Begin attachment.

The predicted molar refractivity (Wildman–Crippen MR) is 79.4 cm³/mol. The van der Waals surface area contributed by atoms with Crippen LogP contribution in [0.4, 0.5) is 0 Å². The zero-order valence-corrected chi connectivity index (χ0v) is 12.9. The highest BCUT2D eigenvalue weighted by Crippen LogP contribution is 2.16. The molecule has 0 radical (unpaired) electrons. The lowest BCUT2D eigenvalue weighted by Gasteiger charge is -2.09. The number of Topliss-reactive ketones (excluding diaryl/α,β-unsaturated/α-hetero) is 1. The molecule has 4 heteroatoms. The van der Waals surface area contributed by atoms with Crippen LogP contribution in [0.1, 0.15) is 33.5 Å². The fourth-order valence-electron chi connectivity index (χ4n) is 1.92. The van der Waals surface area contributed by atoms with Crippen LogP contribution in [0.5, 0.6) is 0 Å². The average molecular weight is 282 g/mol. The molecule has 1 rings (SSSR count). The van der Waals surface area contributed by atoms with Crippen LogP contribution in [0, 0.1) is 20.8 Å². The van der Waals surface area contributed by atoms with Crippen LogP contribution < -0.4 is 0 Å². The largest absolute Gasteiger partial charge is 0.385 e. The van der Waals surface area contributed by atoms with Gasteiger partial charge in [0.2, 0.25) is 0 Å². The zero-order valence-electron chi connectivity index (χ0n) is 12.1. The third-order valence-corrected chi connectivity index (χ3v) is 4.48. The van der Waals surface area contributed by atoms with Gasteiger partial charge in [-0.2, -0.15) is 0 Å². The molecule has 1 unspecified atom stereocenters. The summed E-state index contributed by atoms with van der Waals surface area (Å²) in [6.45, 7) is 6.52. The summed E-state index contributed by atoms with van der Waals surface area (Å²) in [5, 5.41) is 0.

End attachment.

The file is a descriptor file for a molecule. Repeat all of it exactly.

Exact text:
The predicted molar refractivity (Wildman–Crippen MR) is 79.4 cm³/mol. The van der Waals surface area contributed by atoms with Crippen LogP contribution in [0.4, 0.5) is 0 Å². The zero-order valence-corrected chi connectivity index (χ0v) is 12.9. The highest BCUT2D eigenvalue weighted by Crippen LogP contribution is 2.16. The molecule has 0 radical (unpaired) electrons. The lowest BCUT2D eigenvalue weighted by Gasteiger charge is -2.09. The number of Topliss-reactive ketones (excluding diaryl/α,β-unsaturated/α-hetero) is 1. The molecule has 4 heteroatoms. The van der Waals surface area contributed by atoms with Crippen LogP contribution in [0.1, 0.15) is 33.5 Å². The fourth-order valence-electron chi connectivity index (χ4n) is 1.92. The van der Waals surface area contributed by atoms with Crippen LogP contribution in [0.5, 0.6) is 0 Å². The average molecular weight is 282 g/mol. The molecule has 1 rings (SSSR count). The van der Waals surface area contributed by atoms with Crippen LogP contribution in [0, 0.1) is 20.8 Å². The van der Waals surface area contributed by atoms with Crippen LogP contribution < -0.4 is 0 Å². The largest absolute Gasteiger partial charge is 0.385 e. The van der Waals surface area contributed by atoms with Gasteiger partial charge in [0.2, 0.25) is 0 Å². The zero-order valence-electron chi connectivity index (χ0n) is 12.1. The third-order valence-corrected chi connectivity index (χ3v) is 4.48. The van der Waals surface area contributed by atoms with Gasteiger partial charge in [-0.2, -0.15) is 0 Å². The molecule has 1 unspecified atom stereocenters. The summed E-state index contributed by atoms with van der Waals surface area (Å²) in [6.45, 7) is 6.52. The summed E-state index contributed by atoms with van der Waals surface area (Å²) in [5, 5.41) is 0.